Let’s be honest, though: a fair proportion of the audience for this film are going to be horny boys who dream of titillation at the hands of a film labeled after one of man’s greatest fantasies, a woman who just wants to f@ck. Hell, even I’ll admit that at several stages of my not-in-a-relationship lives, I’ve dreamed of finding a woman who just wants a physical relationship and that’s it, and wants it constantly. Hell, entire websites exist that are devoted to the concept! The fact that a nymphomaniac is traditionally portrayed in Western culture as female (when in fact it could just as easily be used to describe a man who wants constant sex…. although what man doesn’t, or at least wouldn’t if he could?) notwithstanding, most men have held the term “nympho” up as some unattainable, mythical creature who, unless you dwell in the porn industry, cannot possibly exist. To say Nymphomaniac panders to the lower porn-loving addict is plain wrong, for this film is replete with ideas and concepts so far stretching the bounds of not only good taste, but human sexuality, that it most assuredly is a work of art.
Like most controversial artworks, however, Nymphomaniac requires a certain mindset before entering. The film’s sex scenes, filmed almost entirely hand-held and verite style, aren’t really that sexy, in terms of arousal for the viewer. They’re titillating in only the most minor, curiosity-fueled manner; they’re mostly matter-of-fact, an aesthetic derived from the point that these scenes are a retelling of events by Joe to Seligman, and probably lack the “gory” detail of most mainstream pornography. Joe’s initial encounter with Jerome, in which she asks him to take her virginity, feels flavorless and numbing, as the movie’s first true “sex scene”, and should be an indication of the inherent disassociation between Joe, and the sex she engages in, on any kind of emotional level. Von Trier perfectly captures her passionless live, a life lived purely to service her base desires for sex, yet counter-intuitively driving a wedge between not only her own family, but also other families of the men she sleeps with. Case in point – one “client” of hers, arrives with bags packed having left his wife, only to suddenly find said wife (Uma Thurman, in a cataclysmic portrayal of restrained fury and utter devastation) land soon after on the doorstep, three young children in tow. The confrontation, it must be said, is painful and raw; when sex is involved, emotion always runs high.
Sex aside (which is hard to do, considering just how much there is in Volume 1), the film’s primary focus is on Joe’s recounting of her past to Seligman, and both Skarsgard (looking confused and insecure) and Gainsbourgh (looking physically fragile yet strong of will) are superb, offering nuance and contrast to their characters. Portraying Joe as a younger version, Stacy Martin is a standout, her facade and stoic demeanor tested throughout (especially towards the end, when facing the death of her father (a terrific Christian Slater) and the realization of her emotional vacuum after a tryst with Jerome. Martin’s performance is where this film reaches the level of possible masterpiece; frankly, if this is her debut, it’s on a par with Adele Exarchopolous’ performance in Blue Is The Warmest Color, a film with which Nymphomaniac shares a lot of similarities in terms of its portrayal of sexual awareness, but also tonally, and occasionally, visually. The now reviled Shia LaBeouf (who courted controversy during Nymphomaniac’s release after finding himself at the center of a plagiarism scandal) is relatively low key here too, providing an aurally perplexing (seriously, what is that accent he’s using?), yet natural performance as one of Joe’s more memorable “relationships”.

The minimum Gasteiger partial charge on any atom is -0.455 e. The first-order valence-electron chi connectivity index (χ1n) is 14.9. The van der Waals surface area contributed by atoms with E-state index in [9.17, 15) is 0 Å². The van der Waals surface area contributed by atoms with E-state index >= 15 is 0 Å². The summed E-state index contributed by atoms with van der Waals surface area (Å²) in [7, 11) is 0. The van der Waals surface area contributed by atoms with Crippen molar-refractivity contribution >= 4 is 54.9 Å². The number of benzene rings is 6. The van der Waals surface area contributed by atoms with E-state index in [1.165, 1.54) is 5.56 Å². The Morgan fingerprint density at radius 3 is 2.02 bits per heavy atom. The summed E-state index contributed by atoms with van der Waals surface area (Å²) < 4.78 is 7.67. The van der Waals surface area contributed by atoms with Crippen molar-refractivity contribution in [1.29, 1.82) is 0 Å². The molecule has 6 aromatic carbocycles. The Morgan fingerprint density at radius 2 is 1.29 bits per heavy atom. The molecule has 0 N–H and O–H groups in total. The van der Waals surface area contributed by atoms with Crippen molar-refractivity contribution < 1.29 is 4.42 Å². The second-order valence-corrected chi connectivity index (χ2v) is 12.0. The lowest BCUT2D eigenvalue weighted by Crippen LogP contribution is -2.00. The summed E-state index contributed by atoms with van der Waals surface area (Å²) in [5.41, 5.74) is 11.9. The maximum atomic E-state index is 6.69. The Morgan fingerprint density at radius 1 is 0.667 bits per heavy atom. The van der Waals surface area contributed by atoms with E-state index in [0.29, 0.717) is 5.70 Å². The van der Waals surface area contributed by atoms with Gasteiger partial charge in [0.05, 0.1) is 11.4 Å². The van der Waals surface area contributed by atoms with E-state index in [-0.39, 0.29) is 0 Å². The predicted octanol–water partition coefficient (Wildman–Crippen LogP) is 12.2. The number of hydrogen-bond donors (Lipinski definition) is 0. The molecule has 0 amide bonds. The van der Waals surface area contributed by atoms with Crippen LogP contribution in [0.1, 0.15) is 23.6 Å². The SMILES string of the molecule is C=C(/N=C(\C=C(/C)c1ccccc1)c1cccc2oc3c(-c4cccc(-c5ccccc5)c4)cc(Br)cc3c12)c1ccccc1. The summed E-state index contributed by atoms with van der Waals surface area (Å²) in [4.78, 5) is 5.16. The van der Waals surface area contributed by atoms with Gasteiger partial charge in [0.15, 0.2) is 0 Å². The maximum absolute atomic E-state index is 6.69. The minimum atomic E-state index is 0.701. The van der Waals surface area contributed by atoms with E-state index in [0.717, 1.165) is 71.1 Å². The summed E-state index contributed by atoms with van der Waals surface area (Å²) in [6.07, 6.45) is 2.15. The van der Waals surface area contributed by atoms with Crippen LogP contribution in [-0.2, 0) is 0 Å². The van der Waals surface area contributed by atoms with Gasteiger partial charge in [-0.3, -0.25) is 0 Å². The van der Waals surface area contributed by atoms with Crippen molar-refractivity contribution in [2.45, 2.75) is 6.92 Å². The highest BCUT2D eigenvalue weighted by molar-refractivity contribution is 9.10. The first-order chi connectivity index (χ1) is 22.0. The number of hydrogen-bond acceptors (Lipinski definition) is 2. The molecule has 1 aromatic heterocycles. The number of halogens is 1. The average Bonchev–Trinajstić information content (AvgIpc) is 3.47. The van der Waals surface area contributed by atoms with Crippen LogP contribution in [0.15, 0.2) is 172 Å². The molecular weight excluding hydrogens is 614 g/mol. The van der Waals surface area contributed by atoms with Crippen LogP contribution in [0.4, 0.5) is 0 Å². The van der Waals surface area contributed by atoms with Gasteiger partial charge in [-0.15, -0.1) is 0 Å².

Von Trier is one of the most underrated visual artists of our age – if you’ve never seen Antichrist or Melancholia, for example, both of those films (regardless of their content) look stunning, and while Nymphomaniac often struggles with the same level of acute focus and raw beauty, it is a fascinating experiment in style and suggestion, if not outright contemplative superiority. The film maintains a lyrical, almost fantastical quality throughout, with von Trier using every trick he can to elicit an emotion, a feeling, a response from the viewer – Joe’s father’s death, for example, is played out in an extended sequence in monochrome, while the “present” sequences between Skarsgard and Gainsborough are staged with a complete restriction of camera extravagance, and the “flashback” sequences are all largely hand-held, or at least a lot more visually unbalanced. I’m sure repeat viewings will no doubt unwrap more elements I missed the first time round. Suffice to say, von Trier has delivered yet another visually sumptuous and magnetic screen opus that, while not as brilliantly hued as Melancholia, or rigidly ultra-focused as Antichrist, remains stamped with his definitive auteur style.
Nymphomaniac Volume 1 sets the stage for what promises to be an emotionally wrought, personality defining conclusion; with its eclectic cast all providing solid performances, backed up by von Trier’s superb camerawork and artistic style, and a cliffhanger that is heartbreaking in its unfiltered raw devastation, I suspect that the grand opus of both Volumes together will be nothing short of sensational. Esoteric, confounding, confronting and beautiful in alternate increments, Nymphomaniac Volume 1 is terrific, potent filmmaking.